“We’re in a business that we’re proud to be in,’’ Ralph Chastain said. “There’s a heritage to it and we want to keep on going.
“But I helped push them into the car racing too. That was a hobby of ours and they both had some talent, so we thought let’s go to the next level and they kept going to the next level and the next level.”
For Ross Chastain, that has culminated with a job Trackhouse Racing, where he’s qualified for the NASCAR Cup Series Playoffs in both years since joining the team. Last year, the 30-year old Floridian advanced to the Championship 4 for the first time in his career, ultimately finishing runner-up in the title chase.
Along the way, Chastain introduced the greater NASCAR world to his family’s business beginning with his first major win – famously smashing a watermelon from his farm onto the Las Vegas Motor Speedway finish line to celebrate his maiden NASCAR Xfinity Series win five years ago.
Since then Chastain’s watermelon smash has become his victory trademark, a part of NASCAR modern lore. Fans expect it. And they love it.
His Trackhouse Racing team hauler carries a melon to every race in anticipation of a Chastain win. And he got the chance to smash a melon earlier this year driving his No. 1 Trackhouse Racing Chevrolet to victory at Nashville Superspeedway.
It’s a unique celebration that not only signals victory on track but brings attention to the family farm – and to American farmers, in general. That’s something Chastain is so passionate about he and the Trackhouse team are launching a program next year called “Ag to Asphalt” – an opportunity for Chastain to visit various farmsteads as the NASCAR Cup Series travels around the country.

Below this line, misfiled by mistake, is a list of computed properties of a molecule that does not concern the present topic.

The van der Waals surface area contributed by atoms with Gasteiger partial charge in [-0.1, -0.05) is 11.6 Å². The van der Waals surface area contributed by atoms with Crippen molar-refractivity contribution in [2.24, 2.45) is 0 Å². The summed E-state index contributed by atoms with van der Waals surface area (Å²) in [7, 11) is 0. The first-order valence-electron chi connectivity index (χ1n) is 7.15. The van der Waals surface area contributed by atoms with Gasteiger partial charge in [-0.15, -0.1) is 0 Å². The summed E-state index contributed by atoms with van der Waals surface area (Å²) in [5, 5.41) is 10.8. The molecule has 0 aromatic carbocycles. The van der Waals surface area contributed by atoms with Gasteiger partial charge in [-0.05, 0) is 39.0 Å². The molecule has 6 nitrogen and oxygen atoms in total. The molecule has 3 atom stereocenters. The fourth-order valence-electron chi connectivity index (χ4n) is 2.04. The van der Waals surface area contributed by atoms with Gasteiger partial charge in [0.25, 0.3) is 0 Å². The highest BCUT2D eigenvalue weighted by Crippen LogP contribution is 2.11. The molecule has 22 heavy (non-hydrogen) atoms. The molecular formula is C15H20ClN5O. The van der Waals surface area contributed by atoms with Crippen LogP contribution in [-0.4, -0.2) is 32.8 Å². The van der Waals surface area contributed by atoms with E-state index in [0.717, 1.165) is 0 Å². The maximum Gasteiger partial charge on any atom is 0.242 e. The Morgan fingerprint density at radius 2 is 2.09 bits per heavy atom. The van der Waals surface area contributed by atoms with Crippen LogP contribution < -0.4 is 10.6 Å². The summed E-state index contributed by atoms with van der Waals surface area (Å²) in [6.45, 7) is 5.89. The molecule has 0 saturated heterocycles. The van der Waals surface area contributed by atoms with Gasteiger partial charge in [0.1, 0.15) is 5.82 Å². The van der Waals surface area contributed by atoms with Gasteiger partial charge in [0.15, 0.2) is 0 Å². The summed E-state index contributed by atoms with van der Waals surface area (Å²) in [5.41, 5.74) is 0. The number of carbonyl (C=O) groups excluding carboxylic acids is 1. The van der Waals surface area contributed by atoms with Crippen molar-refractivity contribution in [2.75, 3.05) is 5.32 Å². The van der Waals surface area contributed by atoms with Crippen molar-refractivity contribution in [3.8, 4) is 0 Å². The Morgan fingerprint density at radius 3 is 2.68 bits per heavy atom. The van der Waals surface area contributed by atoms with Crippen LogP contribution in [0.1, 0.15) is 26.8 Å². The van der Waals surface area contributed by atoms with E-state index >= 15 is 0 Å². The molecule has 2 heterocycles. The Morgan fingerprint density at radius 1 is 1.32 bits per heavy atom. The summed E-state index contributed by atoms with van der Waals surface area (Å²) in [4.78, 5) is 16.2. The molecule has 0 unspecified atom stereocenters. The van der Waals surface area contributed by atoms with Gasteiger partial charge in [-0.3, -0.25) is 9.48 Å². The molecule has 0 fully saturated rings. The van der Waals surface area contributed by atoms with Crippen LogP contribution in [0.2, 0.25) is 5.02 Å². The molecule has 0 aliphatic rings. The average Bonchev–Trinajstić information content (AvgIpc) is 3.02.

“When someone shows me around their farm somewhere else in the country, I find out it is way more similar [to ours] than not,’’ Chastain said. “We could be in Michigan at a berry farm, or in where they’re Indiana growing corn. But we’re way more alike.’’
“Agriculture is a profession most people don’t see. I buy my groceries in a grocery store like everybody else – but it all comes from a farm. There’s a lot of family farms like us doing that 365 days a year.’’
And the very “JDI” name of the Chastain business is reflective of that. It represents the family mantra: “Just Do It.”
That’s something Chastain has adopted in all his pursuits. And seeing first-hand where his family created a large successful farming business explains so much of Chastain’s philosophy and his demeanor. He is honestly humble and nobly motivated.
“It is just my life, it’s not two different lives,’’ Chastain. “It’s just me.
“I go to same sub [sandwich] shop I’ve gone to for as long as I can remember, the same barbeque, same deli, same places to eat. But really, everything’s about meals at home and I look forward to that. I take that time and enjoy those moments, because out on the road you’re not living that life.
“As a kid, I dreamed about working at the farm, at the JDI headquarters and farming a field near there. I never thought I’d be traveling like this, getting on planes all the time,’’ he said with a huge smile looking around the paddock at Las Vegas Motor Speedway last week.
Chad Chastain is hugely proud of his older brother. Working the farm and racing when he can is made better by the success Ross has had – and has so carefully attributed to this family business. The inside of their JDI offices is like a shrine to the sport – generations of trophies and photographs.
Literally, two passions united and success for both.
“As I’ve gotten older, I really realize how lucky we were to grow up in “this” world right here.’’